I love flowers, but I’ve made peace with making do with the cut variety, after trying and failing to grow my own in recent years. Our patio bears the dessicated graves of my attempts at horticulture; dried out pots of dead geraniums, poppies, herbs, tomatoes…
Each is like a failed relationship. I’m full of enthusiasm when we meet, and take them home recklessly. In the first bloom of our time together I’m overzealous, offering more water than they can ever need, smothering them.
But as time goes on, they slip my mind more and more. Other pursuits are easier, more interesting. And suddenly I’m indulging in a glass of wine on the balcony and look down and they’re dead. Occasionally I catch their death throes, too far gone to resurrect but just alive enough to droop accusingly.
I can’t handle the guilt any more. I don’t even try.
So imagine my surprise when a truly gorgeous orchid I was given years ago, and which has laid dormant since, presented with buds a week or two ago.
It was like a sign.
“It’s ok, Clare!” the buds proclaimed. “You CAN be neglectful and selfish but there is a chance that love – sorry, FLOWERS will find you anyway!”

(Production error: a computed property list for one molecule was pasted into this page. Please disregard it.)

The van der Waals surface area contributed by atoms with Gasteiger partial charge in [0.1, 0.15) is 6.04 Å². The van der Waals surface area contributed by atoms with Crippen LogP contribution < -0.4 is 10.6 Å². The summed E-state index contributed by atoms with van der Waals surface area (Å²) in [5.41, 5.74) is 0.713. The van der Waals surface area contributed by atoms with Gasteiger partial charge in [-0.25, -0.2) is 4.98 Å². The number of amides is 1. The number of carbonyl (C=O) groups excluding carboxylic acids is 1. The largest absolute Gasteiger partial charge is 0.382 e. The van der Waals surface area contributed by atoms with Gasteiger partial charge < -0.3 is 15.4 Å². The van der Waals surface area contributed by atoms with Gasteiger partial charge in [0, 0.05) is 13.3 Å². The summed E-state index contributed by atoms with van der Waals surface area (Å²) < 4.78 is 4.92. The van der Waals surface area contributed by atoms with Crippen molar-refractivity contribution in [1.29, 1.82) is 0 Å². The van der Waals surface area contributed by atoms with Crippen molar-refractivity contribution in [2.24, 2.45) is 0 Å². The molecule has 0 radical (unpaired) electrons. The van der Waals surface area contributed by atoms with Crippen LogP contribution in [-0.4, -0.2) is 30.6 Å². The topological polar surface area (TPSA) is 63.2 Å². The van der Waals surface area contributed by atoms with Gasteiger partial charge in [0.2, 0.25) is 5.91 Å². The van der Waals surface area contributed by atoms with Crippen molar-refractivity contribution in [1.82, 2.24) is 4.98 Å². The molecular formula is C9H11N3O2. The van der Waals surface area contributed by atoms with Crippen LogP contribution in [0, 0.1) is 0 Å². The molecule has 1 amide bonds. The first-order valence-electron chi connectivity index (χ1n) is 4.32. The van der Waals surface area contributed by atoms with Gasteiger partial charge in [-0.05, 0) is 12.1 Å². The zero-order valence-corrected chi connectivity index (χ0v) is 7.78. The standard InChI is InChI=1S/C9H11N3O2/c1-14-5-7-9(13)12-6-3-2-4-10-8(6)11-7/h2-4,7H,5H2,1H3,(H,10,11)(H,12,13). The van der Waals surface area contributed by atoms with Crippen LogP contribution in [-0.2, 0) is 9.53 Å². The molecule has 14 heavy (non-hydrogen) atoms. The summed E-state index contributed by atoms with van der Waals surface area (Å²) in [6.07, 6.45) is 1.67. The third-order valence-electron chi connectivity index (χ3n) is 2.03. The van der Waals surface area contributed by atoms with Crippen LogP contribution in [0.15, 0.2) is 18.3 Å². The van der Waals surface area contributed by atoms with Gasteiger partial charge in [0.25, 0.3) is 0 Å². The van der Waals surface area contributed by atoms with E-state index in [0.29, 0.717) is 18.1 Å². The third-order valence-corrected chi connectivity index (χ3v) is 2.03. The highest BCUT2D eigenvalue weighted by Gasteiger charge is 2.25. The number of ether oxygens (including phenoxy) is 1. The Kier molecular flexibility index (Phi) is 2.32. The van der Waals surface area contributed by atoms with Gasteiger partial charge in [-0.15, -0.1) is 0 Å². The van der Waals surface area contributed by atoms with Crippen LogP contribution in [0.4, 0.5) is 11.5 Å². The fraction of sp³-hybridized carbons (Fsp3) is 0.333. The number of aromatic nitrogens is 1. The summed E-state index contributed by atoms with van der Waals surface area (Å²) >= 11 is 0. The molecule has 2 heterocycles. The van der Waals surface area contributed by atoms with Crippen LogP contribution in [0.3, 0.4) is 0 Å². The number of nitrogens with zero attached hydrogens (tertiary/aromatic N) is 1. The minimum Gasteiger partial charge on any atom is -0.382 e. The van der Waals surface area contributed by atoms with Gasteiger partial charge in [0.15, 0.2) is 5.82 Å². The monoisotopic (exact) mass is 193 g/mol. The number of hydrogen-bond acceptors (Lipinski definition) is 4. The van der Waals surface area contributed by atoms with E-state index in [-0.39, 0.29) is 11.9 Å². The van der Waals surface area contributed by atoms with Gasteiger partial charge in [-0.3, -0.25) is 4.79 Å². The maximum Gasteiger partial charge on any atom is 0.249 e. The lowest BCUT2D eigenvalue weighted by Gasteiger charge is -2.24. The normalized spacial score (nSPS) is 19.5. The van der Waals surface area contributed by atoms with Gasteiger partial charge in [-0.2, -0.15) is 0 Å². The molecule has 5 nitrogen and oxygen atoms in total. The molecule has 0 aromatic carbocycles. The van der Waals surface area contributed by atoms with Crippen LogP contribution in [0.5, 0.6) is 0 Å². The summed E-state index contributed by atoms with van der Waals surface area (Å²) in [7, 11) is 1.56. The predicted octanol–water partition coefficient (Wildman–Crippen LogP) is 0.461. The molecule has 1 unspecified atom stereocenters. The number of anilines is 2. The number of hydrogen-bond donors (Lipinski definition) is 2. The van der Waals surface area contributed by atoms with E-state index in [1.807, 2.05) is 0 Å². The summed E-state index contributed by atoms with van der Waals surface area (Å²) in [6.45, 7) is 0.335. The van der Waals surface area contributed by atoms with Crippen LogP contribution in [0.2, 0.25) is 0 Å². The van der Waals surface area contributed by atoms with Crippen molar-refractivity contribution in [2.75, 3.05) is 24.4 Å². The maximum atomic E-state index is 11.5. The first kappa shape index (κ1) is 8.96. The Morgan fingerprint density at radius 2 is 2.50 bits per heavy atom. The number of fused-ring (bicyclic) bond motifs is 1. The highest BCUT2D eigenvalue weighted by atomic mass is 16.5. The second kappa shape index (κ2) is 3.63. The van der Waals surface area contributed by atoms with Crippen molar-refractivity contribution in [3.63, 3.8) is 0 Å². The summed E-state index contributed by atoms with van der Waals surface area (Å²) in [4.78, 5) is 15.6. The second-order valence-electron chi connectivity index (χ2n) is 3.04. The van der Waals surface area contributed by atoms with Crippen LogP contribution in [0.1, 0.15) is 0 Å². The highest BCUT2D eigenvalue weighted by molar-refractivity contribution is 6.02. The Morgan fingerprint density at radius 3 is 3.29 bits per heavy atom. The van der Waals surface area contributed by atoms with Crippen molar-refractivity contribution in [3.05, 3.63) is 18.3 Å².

I was triumphant. I took a photo of the buds each day, plotting a scintillating stop-motion film with which to bore all those who scoffed at my lack of green thumbs.
But, as Blair Waldorf would say in her infinite wisdom, “signs are for the religious, the superstitious and the lower class.”
This morning I looked out the window and the buds have somehow been snapped off the plant. It could have been the recent wind and rain, or a rogue animal, or any number of things. But I can’t shake a niggling guilt that if I’d tried harder, if I’d staked the stem to support the weight of the growing flowers, if I’d been more vigilant, I could still be expecting those decadent, exotic pink petals.